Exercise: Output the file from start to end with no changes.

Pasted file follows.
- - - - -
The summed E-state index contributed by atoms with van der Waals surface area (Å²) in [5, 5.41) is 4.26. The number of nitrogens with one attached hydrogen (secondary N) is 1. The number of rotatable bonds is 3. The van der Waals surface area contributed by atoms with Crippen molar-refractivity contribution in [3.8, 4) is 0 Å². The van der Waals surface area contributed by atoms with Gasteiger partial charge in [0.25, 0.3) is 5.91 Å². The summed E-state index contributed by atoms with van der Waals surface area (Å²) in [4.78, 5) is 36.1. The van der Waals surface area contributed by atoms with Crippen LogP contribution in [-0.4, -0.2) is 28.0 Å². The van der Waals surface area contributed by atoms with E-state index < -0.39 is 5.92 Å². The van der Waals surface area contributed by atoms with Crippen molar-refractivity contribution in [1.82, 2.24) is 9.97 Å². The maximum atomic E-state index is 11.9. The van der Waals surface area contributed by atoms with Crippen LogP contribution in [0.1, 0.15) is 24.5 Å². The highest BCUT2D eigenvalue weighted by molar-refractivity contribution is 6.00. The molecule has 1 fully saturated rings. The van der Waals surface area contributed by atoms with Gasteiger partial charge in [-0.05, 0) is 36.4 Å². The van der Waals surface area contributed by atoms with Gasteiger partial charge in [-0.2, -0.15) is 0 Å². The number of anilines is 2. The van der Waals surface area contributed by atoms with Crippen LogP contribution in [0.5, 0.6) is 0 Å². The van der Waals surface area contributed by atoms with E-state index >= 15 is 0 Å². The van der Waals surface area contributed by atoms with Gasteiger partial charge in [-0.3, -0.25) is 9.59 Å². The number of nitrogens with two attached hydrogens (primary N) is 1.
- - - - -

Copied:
The summed E-state index contributed by atoms with van der Waals surface area (Å²) in [5, 5.41) is 4.26. The number of nitrogens with one attached hydrogen (secondary N) is 1. The number of rotatable bonds is 3. The van der Waals surface area contributed by atoms with Crippen molar-refractivity contribution in [3.8, 4) is 0 Å². The van der Waals surface area contributed by atoms with Gasteiger partial charge in [0.25, 0.3) is 5.91 Å². The summed E-state index contributed by atoms with van der Waals surface area (Å²) in [4.78, 5) is 36.1. The van der Waals surface area contributed by atoms with Crippen LogP contribution in [-0.4, -0.2) is 28.0 Å². The van der Waals surface area contributed by atoms with E-state index < -0.39 is 5.92 Å². The van der Waals surface area contributed by atoms with Crippen molar-refractivity contribution in [1.82, 2.24) is 9.97 Å². The maximum atomic E-state index is 11.9. The van der Waals surface area contributed by atoms with Crippen LogP contribution in [0.1, 0.15) is 24.5 Å². The highest BCUT2D eigenvalue weighted by molar-refractivity contribution is 6.00. The molecule has 1 fully saturated rings. The van der Waals surface area contributed by atoms with Gasteiger partial charge in [-0.05, 0) is 36.4 Å². The van der Waals surface area contributed by atoms with Gasteiger partial charge in [-0.2, -0.15) is 0 Å². The number of anilines is 2. The van der Waals surface area contributed by atoms with Crippen LogP contribution in [0.5, 0.6) is 0 Å². The van der Waals surface area contributed by atoms with E-state index >= 15 is 0 Å². The van der Waals surface area contributed by atoms with Gasteiger partial charge in [-0.3, -0.25) is 9.59 Å². The number of nitrogens with two attached hydrogens (primary N) is 1.